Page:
On March 22, 2013, the U.S. Senate voted 75-to-24 in favor of the concept of the Marketplace Fairness Act. The actual Marketplace Fairness Act was introduced in both chambers in February, but last week Senator Enzi, the sponsor of the Senate bill, offered an amendment to the 2014 Budget Resolution that would include insertion of the language of Marketplace Fairness in the budget. It was a largely symbolic tactic since the Budget Resolution itself will not become law, but by approving the amendment, the Senate has shown that there is broad, bipartisan support for the notion of requiring remote sellers to collect sales tax.

 

On May 6, 2013, the U.S. Senate passed the Marketplace Fairness Act with a 69-27 vote.

 

UPDATE: On September 18, 2013, Rep. Bob Goodlatte, the chairman of the House Judiciary Committee released a set of seven principles that he believes any internet sales tax bill should meet.  The seven principles outlined by Goodlatte are tax relief, tech neutrality, no regulation without representation, simplicity, tax competition, states’ rights, and privacy rights.  For more details on the principles, click here to see the House Judiciary Committee’s press release.

 

We are continuing to track the activities of these bills.  We are also involved in planning efforts involving states and businesses regarding the potential implementation consequences of passage.  Watch for updates in the Sales Tax Compass as well as through our Twitter account and LinkedIn updates. 

 

The text of the bill passed by the Senate can be viewed here.

 

For an update on this news item, visit Senate Introduces Marketplace Fairness Act of 2015.

 

(H.R. 684 and S. 336, as introduced in Congress on February 14, 2013; S.743, as passed by the U.S. Senate on May 6, 2013)

(09/20/2013)

A 1992 Minnesota Revenue Ruling has been modified to state that effective February 22, 2010, the renting and furnishing of laundered items on a one-time basis is considered a linen supply service, instead of a rental of tangible personal property. Since Minnesota Statutes provide an exemption for materials used in providing laundry and dry cleaning services, such as solvents, detergents, plastic bags, and hangers, the materials used or consumed in the provision of the one-time service, including materials used to launder or maintain the items being rented or furnished, are now exempt. (Modification of Revenue Notice No. 92-24, Minnesota Department of Revenue, February 22, 2010)

(04/01/2010)

The Minnesota Department of Revenue has amended its rules on food, drinks, and meals; sales to exempt entities; and charitable, religious, and educational organizations. These amendments are temporary and will expire in November 2011.

The rule for food, drinks, and meals will now apply to prepared food, candy, and soft drinks. In addition, retailers of prepared food, candy, or soft drinks, including but not limited to restaurants and fast food establishments, must pay the tax on all purchases of equipment and products used or consumed in the business, including fixtures and reusable items such as linens, flatware, glassware, and towels. References to “meal and lunches” were changed to “prepared food, candy, and soft drinks” and the definition of “meals and lunches” was removed.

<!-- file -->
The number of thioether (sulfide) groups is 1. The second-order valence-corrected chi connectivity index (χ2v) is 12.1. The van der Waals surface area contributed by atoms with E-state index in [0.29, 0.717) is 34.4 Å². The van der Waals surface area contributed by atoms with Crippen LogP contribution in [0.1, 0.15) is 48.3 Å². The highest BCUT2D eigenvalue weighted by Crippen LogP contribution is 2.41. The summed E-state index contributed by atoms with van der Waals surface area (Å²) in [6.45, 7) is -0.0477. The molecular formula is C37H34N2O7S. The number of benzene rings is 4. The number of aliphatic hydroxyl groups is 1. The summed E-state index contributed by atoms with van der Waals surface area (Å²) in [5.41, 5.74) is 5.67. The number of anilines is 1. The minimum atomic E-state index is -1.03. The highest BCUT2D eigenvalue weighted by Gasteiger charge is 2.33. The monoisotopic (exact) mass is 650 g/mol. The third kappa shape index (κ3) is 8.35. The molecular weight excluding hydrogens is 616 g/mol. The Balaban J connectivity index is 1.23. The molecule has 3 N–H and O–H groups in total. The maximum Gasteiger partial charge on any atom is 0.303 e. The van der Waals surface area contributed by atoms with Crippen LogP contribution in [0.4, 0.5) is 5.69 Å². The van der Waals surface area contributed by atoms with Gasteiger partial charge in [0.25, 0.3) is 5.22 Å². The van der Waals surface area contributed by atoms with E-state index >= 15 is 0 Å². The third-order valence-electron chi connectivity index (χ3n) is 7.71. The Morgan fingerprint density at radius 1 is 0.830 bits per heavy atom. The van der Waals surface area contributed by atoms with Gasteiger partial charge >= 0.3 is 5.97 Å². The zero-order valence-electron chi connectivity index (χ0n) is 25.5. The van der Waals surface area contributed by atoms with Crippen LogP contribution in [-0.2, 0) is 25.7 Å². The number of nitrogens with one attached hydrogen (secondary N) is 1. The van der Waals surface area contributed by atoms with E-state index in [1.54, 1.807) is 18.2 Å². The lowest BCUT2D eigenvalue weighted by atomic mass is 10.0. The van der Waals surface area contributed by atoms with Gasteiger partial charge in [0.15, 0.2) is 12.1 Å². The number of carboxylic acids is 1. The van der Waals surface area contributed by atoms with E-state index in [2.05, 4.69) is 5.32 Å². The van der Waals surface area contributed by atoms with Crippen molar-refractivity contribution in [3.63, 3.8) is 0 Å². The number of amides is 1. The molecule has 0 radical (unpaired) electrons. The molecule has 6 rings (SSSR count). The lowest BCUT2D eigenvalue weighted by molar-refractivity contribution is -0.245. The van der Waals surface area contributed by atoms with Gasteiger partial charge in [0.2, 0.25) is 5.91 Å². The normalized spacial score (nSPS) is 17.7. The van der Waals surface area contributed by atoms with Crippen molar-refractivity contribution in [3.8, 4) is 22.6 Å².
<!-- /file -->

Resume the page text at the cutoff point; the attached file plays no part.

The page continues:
The rule on meals, admissions and lodging to exempt entities was changed to prepared food, candy, or soft drinks, or the furnishing of lodging to governmental entity, hospital, surgical center, or nonprofit organization. Under this rule, no sales and use tax exemption is allowed for meals, admissions, prepared food, candy, or soft drinks purchased by, or lodging furnished to, governmental entities, hospitals and surgical centers, or nonprofit organizations even if the entity is billed directly and pays directly for such services. This exclusion does not apply to the federal government, its agencies, and instrumentalities that purchase meals and prepared food, candy, soft drinks, or lodging directly.

(Minnesota State Register, Vol. 34, No. 20; Rules 8130.4700, 8130.5700, and 8130.6200, Minnesota Department of Revenue, effective as noted)

(01/21/2010)

A taxpayer, that sells and installs carpets and floor coverings, was found liable for use tax on its purchases of materials for contracts with exempt entities. Under the contracts in question, the taxpayer would purchase the materials and install them for the exempt entities. Therefore, it was the Commissioner’s position that the taxpayer was acting as a contractor when it installed the carpeting and responsible for use tax on the materials being installed in the absence of a properly executed purchasing agent agreement. Minnesota law provides that if the exempt entity purchases materials directly, that purchase is exempt from taxation, but a purchase by a contractor for use in an improvement to the tax exempt entity's real property is taxable.

The only way in which purchases by a contractor or subcontractor would be exempt from sales tax would be if there is a written contract, separate from the contract for installation, in which the contractor is appointed the purchasing agent and title and responsibility for the materials remains with the exempt entity. In addition, the construction contract can not be a lump sum contract or similar type of contract with a guaranteed maximum price covering both materials and labor.” A contractor may be appointed a purchasing agent only if the exempt entity initially advertises separate bids for material and labor. (Neil’s Floor Covering, Inc. v. Commissioner of Revenue, Minnesota Tax Court, No. 8016, October 20, 2009)

(12/10/2009)

A Minnesota revenue notice on exemption certificates has been revoked because there is already a statute that specifically provides the content and form of allowable exemption certificates, as well as the means of identification that are allowed when the purchaser does not have a Minnesota tax identification number. (Revenue Notice No. 09-06, Minnesota Department of Revenue, June 15, 2009)

(06/29/2009)